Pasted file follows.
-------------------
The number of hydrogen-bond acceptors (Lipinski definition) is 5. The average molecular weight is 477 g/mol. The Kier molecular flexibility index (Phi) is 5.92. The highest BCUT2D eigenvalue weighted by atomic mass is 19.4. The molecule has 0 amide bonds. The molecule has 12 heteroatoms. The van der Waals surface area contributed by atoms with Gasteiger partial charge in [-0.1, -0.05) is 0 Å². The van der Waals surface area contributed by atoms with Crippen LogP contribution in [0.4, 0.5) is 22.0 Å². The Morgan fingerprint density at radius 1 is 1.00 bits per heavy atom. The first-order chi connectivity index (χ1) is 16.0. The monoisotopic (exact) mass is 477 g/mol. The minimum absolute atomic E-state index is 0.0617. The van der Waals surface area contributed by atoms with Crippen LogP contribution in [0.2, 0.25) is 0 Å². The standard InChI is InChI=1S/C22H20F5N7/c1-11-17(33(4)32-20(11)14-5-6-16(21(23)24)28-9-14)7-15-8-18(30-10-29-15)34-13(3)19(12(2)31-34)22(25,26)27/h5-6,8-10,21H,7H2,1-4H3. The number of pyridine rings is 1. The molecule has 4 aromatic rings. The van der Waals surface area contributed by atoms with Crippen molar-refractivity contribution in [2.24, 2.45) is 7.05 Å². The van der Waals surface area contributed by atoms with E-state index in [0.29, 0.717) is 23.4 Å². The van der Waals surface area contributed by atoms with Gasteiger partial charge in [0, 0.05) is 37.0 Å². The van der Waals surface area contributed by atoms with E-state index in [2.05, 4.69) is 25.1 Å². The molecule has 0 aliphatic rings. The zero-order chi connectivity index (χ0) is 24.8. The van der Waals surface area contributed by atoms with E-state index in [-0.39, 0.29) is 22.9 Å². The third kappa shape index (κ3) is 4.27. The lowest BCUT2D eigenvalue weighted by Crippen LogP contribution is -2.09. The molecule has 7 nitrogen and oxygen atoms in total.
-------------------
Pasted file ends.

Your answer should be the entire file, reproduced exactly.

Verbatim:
The number of hydrogen-bond acceptors (Lipinski definition) is 5. The average molecular weight is 477 g/mol. The Kier molecular flexibility index (Phi) is 5.92. The highest BCUT2D eigenvalue weighted by atomic mass is 19.4. The molecule has 0 amide bonds. The molecule has 12 heteroatoms. The van der Waals surface area contributed by atoms with Gasteiger partial charge in [-0.1, -0.05) is 0 Å². The van der Waals surface area contributed by atoms with Crippen LogP contribution in [0.4, 0.5) is 22.0 Å². The Morgan fingerprint density at radius 1 is 1.00 bits per heavy atom. The first-order chi connectivity index (χ1) is 16.0. The monoisotopic (exact) mass is 477 g/mol. The minimum absolute atomic E-state index is 0.0617. The van der Waals surface area contributed by atoms with Crippen LogP contribution in [0.2, 0.25) is 0 Å². The standard InChI is InChI=1S/C22H20F5N7/c1-11-17(33(4)32-20(11)14-5-6-16(21(23)24)28-9-14)7-15-8-18(30-10-29-15)34-13(3)19(12(2)31-34)22(25,26)27/h5-6,8-10,21H,7H2,1-4H3. The number of pyridine rings is 1. The molecule has 4 aromatic rings. The van der Waals surface area contributed by atoms with Crippen molar-refractivity contribution in [2.24, 2.45) is 7.05 Å². The van der Waals surface area contributed by atoms with E-state index in [0.29, 0.717) is 23.4 Å². The van der Waals surface area contributed by atoms with Gasteiger partial charge in [0, 0.05) is 37.0 Å². The van der Waals surface area contributed by atoms with E-state index in [2.05, 4.69) is 25.1 Å². The molecule has 0 aliphatic rings. The zero-order chi connectivity index (χ0) is 24.8. The van der Waals surface area contributed by atoms with E-state index in [-0.39, 0.29) is 22.9 Å². The third kappa shape index (κ3) is 4.27. The lowest BCUT2D eigenvalue weighted by Crippen LogP contribution is -2.09. The molecule has 7 nitrogen and oxygen atoms in total.